This story is part of our series on new California laws that take effect on Jan. 1, 2016.
California will have an expanded Equal Pay law beginning in January.
A new law taking effect prohibits employers for paying men and women differently for "substantially similar work." The existing law only specifies pay must be the same for "equal work" - a definition courts have interpreted narrowly.
UC Davis Professor of Law Emerita Martha West says the law also prohibits employers from retaliating against employees who discuss their salaries
"So the important part is that women need to find out what men are making in the work place," she says."Women need to start talking to each other and talking to their colleagues at work to find out what everybody is making."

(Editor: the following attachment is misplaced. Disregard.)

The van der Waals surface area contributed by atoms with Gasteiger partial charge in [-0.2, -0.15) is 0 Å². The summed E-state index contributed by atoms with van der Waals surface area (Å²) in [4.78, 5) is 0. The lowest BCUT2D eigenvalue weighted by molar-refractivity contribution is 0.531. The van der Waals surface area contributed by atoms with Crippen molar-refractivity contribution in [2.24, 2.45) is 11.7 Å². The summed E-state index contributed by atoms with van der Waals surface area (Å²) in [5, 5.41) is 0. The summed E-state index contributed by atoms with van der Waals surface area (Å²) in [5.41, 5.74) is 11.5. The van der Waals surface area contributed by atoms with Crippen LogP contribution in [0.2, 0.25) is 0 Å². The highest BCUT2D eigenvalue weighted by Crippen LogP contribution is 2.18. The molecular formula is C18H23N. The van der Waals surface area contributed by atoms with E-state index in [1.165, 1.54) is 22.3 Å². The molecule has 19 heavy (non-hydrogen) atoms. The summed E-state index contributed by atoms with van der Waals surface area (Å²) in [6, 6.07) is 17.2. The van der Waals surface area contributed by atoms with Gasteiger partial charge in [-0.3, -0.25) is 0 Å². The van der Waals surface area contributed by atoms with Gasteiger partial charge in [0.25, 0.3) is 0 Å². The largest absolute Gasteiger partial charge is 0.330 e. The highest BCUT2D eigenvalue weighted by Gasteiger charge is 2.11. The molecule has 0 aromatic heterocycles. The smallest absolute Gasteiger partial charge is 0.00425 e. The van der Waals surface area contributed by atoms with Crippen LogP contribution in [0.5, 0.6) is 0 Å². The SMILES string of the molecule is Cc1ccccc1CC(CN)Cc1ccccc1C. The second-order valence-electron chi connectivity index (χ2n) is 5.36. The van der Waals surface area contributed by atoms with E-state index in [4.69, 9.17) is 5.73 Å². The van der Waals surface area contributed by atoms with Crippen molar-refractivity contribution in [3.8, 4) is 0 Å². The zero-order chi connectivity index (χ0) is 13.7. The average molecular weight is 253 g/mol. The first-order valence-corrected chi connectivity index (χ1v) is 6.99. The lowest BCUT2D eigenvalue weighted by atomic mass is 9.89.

But West notes the new law may not help all women.
"You have to have a man in the same work environment doing substantially similar work," he says. "So a lot of work environments are still single sex. And this law will not help women who are in low paid jobs where there are no men doing those jobs."
West says it will take several court cases to see how the law’s "substantially similar" language is interpreted.